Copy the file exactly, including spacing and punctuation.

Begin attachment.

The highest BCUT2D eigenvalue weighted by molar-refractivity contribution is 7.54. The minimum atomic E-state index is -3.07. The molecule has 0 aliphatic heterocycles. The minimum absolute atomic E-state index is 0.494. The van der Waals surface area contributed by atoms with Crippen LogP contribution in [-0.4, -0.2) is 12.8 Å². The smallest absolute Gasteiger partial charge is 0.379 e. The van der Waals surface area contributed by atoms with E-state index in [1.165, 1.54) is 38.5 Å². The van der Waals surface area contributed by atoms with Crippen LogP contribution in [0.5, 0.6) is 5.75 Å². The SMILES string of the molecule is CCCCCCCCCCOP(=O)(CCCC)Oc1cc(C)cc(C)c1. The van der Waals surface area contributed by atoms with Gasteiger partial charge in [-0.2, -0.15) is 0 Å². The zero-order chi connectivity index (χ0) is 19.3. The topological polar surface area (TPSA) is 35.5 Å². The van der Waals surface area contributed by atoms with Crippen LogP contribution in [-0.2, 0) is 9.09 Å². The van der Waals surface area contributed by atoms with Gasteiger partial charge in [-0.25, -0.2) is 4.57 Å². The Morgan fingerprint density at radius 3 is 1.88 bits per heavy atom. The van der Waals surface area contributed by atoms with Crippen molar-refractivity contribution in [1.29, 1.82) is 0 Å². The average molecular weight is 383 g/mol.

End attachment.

The highest BCUT2D eigenvalue weighted by molar-refractivity contribution is 7.54. The minimum atomic E-state index is -3.07. The molecule has 0 aliphatic heterocycles. The minimum absolute atomic E-state index is 0.494. The van der Waals surface area contributed by atoms with Crippen LogP contribution in [-0.4, -0.2) is 12.8 Å². The smallest absolute Gasteiger partial charge is 0.379 e. The van der Waals surface area contributed by atoms with E-state index in [1.165, 1.54) is 38.5 Å². The van der Waals surface area contributed by atoms with Crippen LogP contribution in [0.5, 0.6) is 5.75 Å². The SMILES string of the molecule is CCCCCCCCCCOP(=O)(CCCC)Oc1cc(C)cc(C)c1. The van der Waals surface area contributed by atoms with Gasteiger partial charge in [-0.2, -0.15) is 0 Å². The zero-order chi connectivity index (χ0) is 19.3. The topological polar surface area (TPSA) is 35.5 Å². The van der Waals surface area contributed by atoms with Crippen LogP contribution in [-0.2, 0) is 9.09 Å². The van der Waals surface area contributed by atoms with Gasteiger partial charge in [-0.25, -0.2) is 4.57 Å². The Morgan fingerprint density at radius 3 is 1.88 bits per heavy atom. The van der Waals surface area contributed by atoms with Crippen molar-refractivity contribution in [1.29, 1.82) is 0 Å². The average molecular weight is 383 g/mol.